Were the interviewees in „Love Saves The Day“ waiting to tell their story?

Yes, because up to then it had not really been told, even if their cultural influence in the 70s turned out to be enormous. By the time I got home after that first interview with David Mancuso word there were five messages from people he knew and who were ready to talk on my answer machine—so it seems as though he trusted me and that there was a desire for this untold story to be told. One of the messages was from the DJ Steve D’Acquisto, who introduced me to Francis Grasso, and so things unfolded from there. This all took place in 1997, so a couple of years, I believe, before Bill Brewster and Frank Broughton started to track down David and Francis for their book „Last Night A DJ Saved My Life“.

Did you feel it was important to emphasize the political aspects of Disco?

I would say they emphasised themselves because Disco was so obviously political. The backlash against Disco peaked with the Disco Demolition night at a baseball game in Chicago’s Comiskey Park on July 12th 1979, where a local radio DJ asked the audience to bring Disco records and then blew them up in the middle of the baseball double-header. It amounted to a Mid-Western backlash against the multicultural and polysexual coalition that underpinned disco culture and I’ve argued that in many respects we can track the rise of Donald Trump (and before him Ronald Reagan) to this moment. Disco became one of the first scapegoats for the decline of industrial culture in the United States and Trump appealed to the same disenfranchised and discontented demographic. I’m always interested in the correlation between music scenes and the wider culture in which they occur. So “Love Saves the Day” was about more than Disco, even if Disco was one of its central concerns. It’s important to remember that Disco music didn’t emerge as a genre until 1974, so the first for years of the book analyse a period when the culture was fermenting but didn’t have a name or a settled sound. It’s also important to note the version of disco depicted in „Saturday Night Fever“ had very little to do with the kind of culture that was still taking place in downtown New York, and by the end of 1978 downtown DJs were also becoming tired of commercial disco. The quality of the music had declined and it was time for something new. But the downtown expression of the culture survived the backlash.

Did you already identify the musician Arthur Russell as a key figure that connected said developments, as a subject for your next book „Hold On To Your Dreams“?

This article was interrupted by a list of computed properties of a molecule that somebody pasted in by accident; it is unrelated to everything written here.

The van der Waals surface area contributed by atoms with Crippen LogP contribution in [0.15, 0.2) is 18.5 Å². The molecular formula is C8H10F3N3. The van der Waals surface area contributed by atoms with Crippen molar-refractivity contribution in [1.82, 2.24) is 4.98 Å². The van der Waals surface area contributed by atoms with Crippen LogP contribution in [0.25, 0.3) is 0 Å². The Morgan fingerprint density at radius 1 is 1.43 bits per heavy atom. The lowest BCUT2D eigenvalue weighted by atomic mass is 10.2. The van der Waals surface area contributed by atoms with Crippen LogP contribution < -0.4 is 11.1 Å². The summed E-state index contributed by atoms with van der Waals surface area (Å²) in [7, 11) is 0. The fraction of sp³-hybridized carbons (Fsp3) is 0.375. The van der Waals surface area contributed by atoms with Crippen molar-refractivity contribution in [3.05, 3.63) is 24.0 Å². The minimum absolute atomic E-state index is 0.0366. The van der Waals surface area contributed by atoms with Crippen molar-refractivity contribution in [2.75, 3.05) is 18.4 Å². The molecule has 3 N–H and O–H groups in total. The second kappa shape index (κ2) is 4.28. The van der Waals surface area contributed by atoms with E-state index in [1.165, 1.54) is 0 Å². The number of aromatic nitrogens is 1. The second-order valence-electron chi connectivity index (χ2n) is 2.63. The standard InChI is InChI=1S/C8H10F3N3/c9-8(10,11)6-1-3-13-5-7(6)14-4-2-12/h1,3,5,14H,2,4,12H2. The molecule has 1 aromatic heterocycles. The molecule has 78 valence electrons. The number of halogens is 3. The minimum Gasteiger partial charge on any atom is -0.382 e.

Yes, definitely. Steve D’Acquisto was very close to Arthur Russell and told me I should write a book about him. By the time “Love Saves the Day” came out I had realised I didn’t want to run through the dance music decades like a train and proposed a book about Arthur. At first my editor was worried that there might not be not enough interest in Arthur because he wasn’t a particularly well-known musician when he died in 1992 and he had somewhat faded from memory. But in 2003 David Toop wrote a big feature about him in the Wire magazine, because two posthumous album were about to be released, and the new interest persuaded my editor there would be a readership for a biography. Of course Arthur was an endearing character and an extraordinary musician, but in truth I was never really interested in biography as a form of writing. I’m much more interested in participatory scenes. But Arthur Russell was totally interested in collaboration and what kind of social experiences can occur though music. He was also inherently open to different forms of music and had operated as an itinerant figure who had moved with remarkable freedom between the orchestral scene, the new wave scene, the disco scene and the hip hop scene while exploring folk and dub. What’s more, he didn’t move sequentially, exchanging one scene for another but instead embraced all of these sounds simultaneously, refusing to see them in hierarchical terms. He wanted these scenes to have a simultaneous conversation and so became a musical and social visionary.

This seems to already hint at your third book, „Life And Death On The New York Dance Floor 1980-1983“, which examines how club and art culture interacted at that time.